You can see the adoration in her eyes in a clip from Good Morning America soon after the hostage crisis ended. Lois Fraley is appearing with the “beacon of hope” who had helped keep her alive – radio reporter Andy McKinney. His voice over the portable radio from KTAR in Phoenix was her only contact with the outside world and had reached her at crucial moments of her ordeal. Host Charles Gibson noted, “It’s good to have your lifeline right next to you,” and Fraley heartily agreed. “If it wasn’t for Andy McKinney and his news radio, I would have committed suicide,” she told the nation. Twice, she says, she seriously considered slitting her wrists with the sharp point of her badge. She stopped one time when she heard Andy report people were wearing yellow ribbons for her; another time, she heard him say that people around the nation were praying for her. Both reports gave her a bit of hope – they had made her hang on. McKinney had also become a personal player in the prison drama. In a ploy to get Fraley released, officials agreed to a radio interview with one of her captors, “Rooster” Wassenaar. The deal, as officials read it, was that once he was on tape with McKinney, Fraley would be freed. Wassenaar thought the deal was that once the interview aired, he’d let her go. But officials wouldn’t allow the story to air. This so enraged Wassenaar that he climbed to the top of the tower and started shooting at snipers hiding on nearby roofs. It was perhaps the single most deadly moment of the entire ordeal, as Fraley crouched on a cement floor inside the tower, repeating the mantras she had learned growing up as a Catholic. “How weak, how terrified she must have felt at that time,” McKinney told Gibson. But Fraley doesn’t view McKinney as her savior anymore. These days, she views him as her tormentor. “He held me captive all over again,” Fraley says with both anger and fatigue in her voice. “Right after I got out of the hospital, he shows up at my house,” she says, remembering back to February 2004. “He was the first person I’d seen besides Director Schriro and Cam. I attached myself to him. I thought he was going to be good for me. He told me he wanted to write a book and [that] I needed to sign papers.” She says now that she wondered if she should get an attorney and claims McKinney told her it wasn’t necessary. “He said the agreement was just to get us in the door, that it was for the agent so we could get our book done and sell it,” she recalls. She said they met regularly for months, going over all the details for a book that promised to tell the “inside story” of the prison crisis. The agreement Fraley eventually signed with McKinney on October 30, 2004, gave her just 20 percent of any net proceeds from her life story. The contract spells it out: “Net proceeds means royalties paid by a publisher or a movie producer less any percentage or fees paid to literary agents, publicists, legal counsel and/or taxes. Net proceeds would not, however, include any money that I earn for services such as if someone hired me to write a screenplay.” She says McKinney justified getting 80 percent of any publishing or movie deals because “he was doing all the work.” (Writers and subjects make individual deals for such things, but it isn’t uncommon to negotiate a 50-50 split when the writer is focusing on a living subject.) McKinney, who has left KTAR and now works at 3TV, defends his 20 percent offer to Fraley because “she wasn’t the whole story.” “If I was writing her life story, it would be different, but it was a broader story,” he says. He tells PHOENIX magazine his final book was one-third about Lois, one-third about the standoff, and one-third about others who participated, including himself and his role. But it wasn’t the percentage she was offered that worried her most. It was this verbiage: “You would agree to exclusively endorse and consult on this book. This means that you will not endorse or authorize any other book or media product, project or exploitation of the Arizona State Prison-Lewis incident.” Fraley claims that McKinney used that wording to block her from talking about the incident to anyone else – media or community groups. “People wanted interviews,” she says. “Montel Williams called, but Andy said no. He said everything had to go through him.” (PHOENIX magazine published an exclusive interview with Fraley in December 2004, but that interview was conducted before she signed the agreement with McKinney. She spoke with us freely for this story because she’s fighting McKinney in court and maintains his contract is invalid.) “I’m so pissed off at him,” she says. “Here I was, clutching to somebody I thought I could trust, and he played me like a game. Sometimes I go into depression because of what he did to me. It feels like a gag. I’m not able to talk about what happened – not able to talk to survivors, and, hey, it is good to talk about it. I finally just got sick of not being able to talk, and I sent him a letter saying I wanted nothing to do with the book.” Actually, it was a fax to McKinney and it read like this: “October 11, 2006: As your manager was informed today, I have been advised that the alleged agreement between you and me is unenforceable. Accordingly, should you attempt to exploit any rights in or to my life story, I intend to engage counsel to stop you, and to advise any prospective buyer of my views….”   On November 21, 2006, McKinney sued Fraley in the Superior Court of California in Los Angeles. McKinney’s suit claims that because of her “threats,” he has been “unable to sell the book he wrote based on the promises made by Fraley as set forth in the agreement.” His suit notes he “wrote a full-length, non-fiction book titled Tower Takers, placed the book on the market for eventual publication, and entered into an agreement with a motion picture company for adaptation of Tower Takers into a long-form motion picture.” His agency is Martin Literary Management, which has a summary of his book on its website, and his agent, Sharlene L. Martin, told PHOENIX magazine the book didn’t sell because it didn’t neatly fit into a publishing niche. “The true crime genre is very, very specific,” she says. “In 95 percent [of stories] there’s usually a death – a murder. In this case, fortunately there wasn’t. But publishers felt this straddled the genre. In the book industry, publishers need to know exactly what shelf a book goes on in the bookstore.” Martin says she’s disappointed it turned out this way. “Andy’s a fine writer. I was very, very disappointed we couldn’t find a publisher for it.” She claims to know nothing of a lawsuit against Fraley. (The attorney who filed the suit, Richard L. Charnley, in Los Angeles, did not respond to repeated phone calls seeking comment for this story.) McKinney himself downplays the suit, and he exhibits none of the vile and anger about Fraley that she does about him. “We had a parting of the ways,” he says. “I wouldn’t describe it as a conflict.” He says he doesn’t know “where the suit stands” and says it was “brought by my agent to protect my interests.” He says there’s been talk of movies, both stemming from his book and from the “public domain” that would rely on official records and media accounts, but says he doesn’t know where those stand either. McKinney surmises that Fraley got tired of the long process it takes to write a book, get it published and deal with movie types. But, he says, “I have no grievance toward her – if there’s any legal action, it’s to protect my interest.” He’s still hoping a publisher and a movie deal will come his way, but he has been told that prison books are a “hard sell.” McKinney says he’s not upset that Fraley is upset with him. “As a news person, you have to be kind of thick-[skinned],” he says.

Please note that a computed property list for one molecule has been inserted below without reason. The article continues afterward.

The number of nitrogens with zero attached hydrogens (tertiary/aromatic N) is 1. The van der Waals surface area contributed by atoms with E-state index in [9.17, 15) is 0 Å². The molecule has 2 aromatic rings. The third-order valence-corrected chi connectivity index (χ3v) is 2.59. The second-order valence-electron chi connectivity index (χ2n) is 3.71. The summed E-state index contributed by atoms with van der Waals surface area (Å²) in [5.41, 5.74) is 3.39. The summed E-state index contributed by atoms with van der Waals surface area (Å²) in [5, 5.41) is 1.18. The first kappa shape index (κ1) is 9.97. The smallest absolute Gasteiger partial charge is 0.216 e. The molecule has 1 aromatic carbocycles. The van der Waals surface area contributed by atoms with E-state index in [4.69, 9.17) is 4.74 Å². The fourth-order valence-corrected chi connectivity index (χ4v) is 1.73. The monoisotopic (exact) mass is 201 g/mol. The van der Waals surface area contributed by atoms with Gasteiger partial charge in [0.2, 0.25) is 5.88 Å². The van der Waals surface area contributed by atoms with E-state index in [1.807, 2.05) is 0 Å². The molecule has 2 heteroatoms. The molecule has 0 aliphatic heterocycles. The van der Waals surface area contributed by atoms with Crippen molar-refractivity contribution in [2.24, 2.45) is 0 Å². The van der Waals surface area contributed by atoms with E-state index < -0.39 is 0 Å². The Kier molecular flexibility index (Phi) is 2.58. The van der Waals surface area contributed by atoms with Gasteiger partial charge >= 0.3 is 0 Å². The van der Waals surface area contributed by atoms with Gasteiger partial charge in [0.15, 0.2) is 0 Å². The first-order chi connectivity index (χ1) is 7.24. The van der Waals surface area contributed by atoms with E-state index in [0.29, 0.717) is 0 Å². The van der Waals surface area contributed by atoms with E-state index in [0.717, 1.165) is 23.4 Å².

In November 2005, Lois Fraley resigned from the Department of Corrections and moved to Lancaster, California. “In Phoenix, I’d go out and someone would come up and say, ‘you were sexually assaulted,’ and that’s how I was remembered,” she says. “Or I’d drive down a road and think, ‘this shit happened so many miles away from here.’ Out here I’m not recognized, especially when I was only recognized for being sexually assaulted.” That same year, she decided she couldn’t be “gagged” anymore and began speaking to corrections and victim assistance groups. She refuses to call herself a victim and insists instead that she’s a survivor. “Victims are dead, survivors are alive,” she says. She founded the Lois Fraley Foundation to help other survivors and finds that speaking about what happened to her, about her continuing fears, about her horrible dreams, helps make them bearable. She also felt compelled to help female corrections officers. “There isn’t any training about what to do if you’re taken hostage,” she says. “I tell people what they need to know.” (DOC officials say they do have hostage training, but Fraley and other female corrections officers see it as inadequate.) For instance, if it’s a female hostage, “Chances are 99 percent you’ll be raped,” she tells them, and then stresses, “it’s just your body, it’s not your soul – it’s not who you are.” She also advises them to be honest with their families about what they’re going through. “I remember one day driving down Highway 51 with my daughter and I was going 90 miles an hour and she’s yelling at me, and that finally brought me out of it.” She tells them how she faked stories to ward off her captors, the most chilling one being this: Fraley was raped almost instantly by Coy, the inmate who had almost screwed up the tower siege because he took time to also rape a kitchen worker on his way to the tower. Wassenaar demanded she disrobe soon after the crisis began and raped her using his hands. A few days later, Wassenaar stood in front of her and demanded that she perform oral sex on him. “I told him I just couldn’t because my father had been abusive and since then, I hadn’t been able to be with a man and that is why I became a lesbian.” She says he bought the story and walked away. “That just popped in my head,” she says now. “I made the whole thing up. My father died when I was 16 months old.” But that lie might someday help someone else, she says. She also has been encouraged because telling her story has freed others to tell theirs. She has spoken to the National Association for Victim Assistants in front of a standing-room-only crowd. Afterward, women approached her who said they had never had the courage to face their own sexual assault until they heard her speak. This year, a new book, written by the head of her foundation and another supporter, came out. Hostage: 15 Days In Hell, by Keith Rapp and Robert Davis, is based on the public record. “We had to be careful how we wrote about Fraley [because of the McKinney agreement],” Davis says. Proceeds from the book will go to Fraley’s foundation. It is through the foundation that Fraley hopes she will finally heal. She says she hopes to someday see her daughter through college, into a good marriage and as a mother who will give her grandchildren. She hopes she can have a day without a knot in her stomach and sleep through the night without repeated nightmares – like the one where her daughter is in the tower and she’s trying to tell her how to get out; the one where she’s back in the tower reliving every second; or the one she jokes is her “happy dream,” where she’s in the tower and both inmates die. More and more, though, there are days when she can say, “I feel really good today.”